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More sports: SBNation launches Minnesota site Wednesday

Sports drives so much web traffic, and sports fans are so team-oriented that it’s only a matter of time before national entrants up their stake in the local market. We’re still waiting for ESPN Twin Cities, but on June 16, a smaller player, SBNation.com, debuts a Minnesota portal for its local fan sites.

The D.C.-based SBNation (co-founded by Daily Kos namesake Markos Moulitsas) boasts 6 million unique monthly visitors and 50 million page views for its 250 individual team or sports-specific blogs, according to Quantcast.

Locally, SBNation’s network already includes Daily Norseman (Vikings), Canis Hoopus (Wolves), Hockey Wilderness (Wild), Daily Gopher (U sports) and Twinkie Town (guess). With the exception of the phantasmagorically detailed Canis Hoopus, none has made a dent on this sports fan’s consciousness, but all fit SBNation’s passionate-and-proud-of-it ethos.

So far, SBNation’s approach has been to let the individual sites stand alone while selling the batch to national advertisers. Now, it wants to collect the individual sites and sell the batch to fans.

“Basically, were trying to get people who might not be hard-core sports fans to our site,” says Chris Gates, who will be SBNation Minnesota’s managing editor. “We’ll have features, story streams and consistently update” the local home page.

Fans not rubes
So why pay attention to SBNation Minnesota? CEO Jim Bankoff says SBNation’s model is “one part really good writing and one part community management, and we take the latter part as seriously as the former part.”

In other words, while SBNation’s brand is the “fan perspective,” its sites are not just rubes flinging spitwads at each other.

“I often compare it to sports talk radio — there’s a professional host but multiple conversations that are really strong,” Bankoff says. “At the larger, national sites, you’ll see a lot of garbage in the comments, calling names and screaming — there’s no reason to read those comments.”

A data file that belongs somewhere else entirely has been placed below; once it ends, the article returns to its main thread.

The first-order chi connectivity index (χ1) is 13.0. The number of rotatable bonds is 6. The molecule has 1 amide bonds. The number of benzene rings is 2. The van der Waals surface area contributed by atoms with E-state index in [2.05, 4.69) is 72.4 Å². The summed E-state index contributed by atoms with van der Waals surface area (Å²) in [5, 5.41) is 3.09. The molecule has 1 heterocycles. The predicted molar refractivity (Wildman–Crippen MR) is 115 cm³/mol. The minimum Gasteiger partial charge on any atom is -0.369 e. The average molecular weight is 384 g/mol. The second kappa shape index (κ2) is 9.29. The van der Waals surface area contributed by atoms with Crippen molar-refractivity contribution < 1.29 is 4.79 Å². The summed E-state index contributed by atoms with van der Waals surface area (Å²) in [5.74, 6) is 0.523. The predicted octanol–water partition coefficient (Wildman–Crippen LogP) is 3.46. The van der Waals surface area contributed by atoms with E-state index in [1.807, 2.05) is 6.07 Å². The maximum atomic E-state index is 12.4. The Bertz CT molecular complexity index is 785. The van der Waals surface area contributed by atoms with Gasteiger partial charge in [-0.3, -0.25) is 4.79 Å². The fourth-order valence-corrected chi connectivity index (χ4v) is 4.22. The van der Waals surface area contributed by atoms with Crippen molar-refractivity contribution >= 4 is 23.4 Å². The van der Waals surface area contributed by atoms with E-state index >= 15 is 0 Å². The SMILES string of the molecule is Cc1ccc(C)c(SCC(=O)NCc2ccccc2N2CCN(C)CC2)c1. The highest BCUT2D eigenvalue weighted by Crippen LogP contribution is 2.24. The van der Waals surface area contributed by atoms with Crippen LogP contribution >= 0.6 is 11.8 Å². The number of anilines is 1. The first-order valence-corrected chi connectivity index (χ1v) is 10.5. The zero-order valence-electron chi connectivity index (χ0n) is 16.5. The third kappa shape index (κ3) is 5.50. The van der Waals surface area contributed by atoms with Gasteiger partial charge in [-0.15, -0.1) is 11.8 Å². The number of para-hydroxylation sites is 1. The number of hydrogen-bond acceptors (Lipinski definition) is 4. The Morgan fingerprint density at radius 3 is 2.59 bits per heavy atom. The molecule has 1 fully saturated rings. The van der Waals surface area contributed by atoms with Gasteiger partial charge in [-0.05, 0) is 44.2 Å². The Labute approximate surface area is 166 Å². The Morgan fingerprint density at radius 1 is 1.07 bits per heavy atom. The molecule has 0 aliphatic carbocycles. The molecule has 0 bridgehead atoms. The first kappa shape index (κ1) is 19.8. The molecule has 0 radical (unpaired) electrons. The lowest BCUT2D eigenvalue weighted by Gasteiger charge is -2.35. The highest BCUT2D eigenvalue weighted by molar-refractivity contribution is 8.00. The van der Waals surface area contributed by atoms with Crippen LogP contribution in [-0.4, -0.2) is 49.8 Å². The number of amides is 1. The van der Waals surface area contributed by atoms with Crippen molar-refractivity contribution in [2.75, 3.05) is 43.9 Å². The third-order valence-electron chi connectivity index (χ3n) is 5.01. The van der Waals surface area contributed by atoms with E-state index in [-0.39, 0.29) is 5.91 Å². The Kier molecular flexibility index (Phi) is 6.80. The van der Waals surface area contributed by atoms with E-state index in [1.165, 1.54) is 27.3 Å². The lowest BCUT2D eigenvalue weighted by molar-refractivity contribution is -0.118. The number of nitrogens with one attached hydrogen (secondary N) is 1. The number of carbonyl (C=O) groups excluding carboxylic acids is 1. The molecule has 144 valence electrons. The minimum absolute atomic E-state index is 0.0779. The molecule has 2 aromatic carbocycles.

Newspapers tout a similarly moderated space, but with a professional reporting staff that travels with teams. Furthermore, the Star Tribune has wisely embraced fan blogs; its Twins page boasts the excellent TwinsCentric crew among others, and staffer Michael Rand’s Randball totally gets the fan ethos.

All told, Strib sports coverage gets more than half as many page views as SBNation’s entire network. While some SBNation blogs boast 1,000-plus comments, in this market, the Strib is clearly the comment champ.

“God bless Twinkie Town, but I’m down with TwinsCentric,” says Howard Sinker, the Strib’s web sports overseer and a pretty good blogger himself. “Not to disparage them at all — I’m intrigued by their stuff — but if I’m going to want to know what’s going on with the team, I’m going to read [beat writer/bloggers] Joe [Christensen] and La Velle [E. Neal III], TwinCentric, or I’m going to ask myself!”

Meanwhile, radio and TV stations are making their own steady incursions. KFAN claimed 12.2 million page views in April from 180,000 unique visitors; the whopping 6.7 page views per visitor indicates just how die-hard the rube chatterers might be. The new ESPN1500 Twin Cities has added ex-newspaperman Tom Pelissero and new Pat Reusse co-host Phil Mackey as omnibloggers/reporters. And Fox Sports North’s web side has also added pros like Phil Miller (who also works for the Strib) and a host of other bloggers.

All of those places have legacy-media megaphones to lure fans their way. Bankoff notes that certain locales feature “enlightened” incumbents, but that SBNation has “handshake partnerships” with legacy sites like USAToday to cross-promote. (You can see the duo’s MMA Rankings here.) Another affiliation, he says, is with Comcast and its regional sports networks: “There are more formal agreements in the pipeline; some newspaper groups are reaching out.”

Says the Strib’s Sinker, “I’m not sure why at this point we’d want to partner with them when we have our own citizen bloggers.”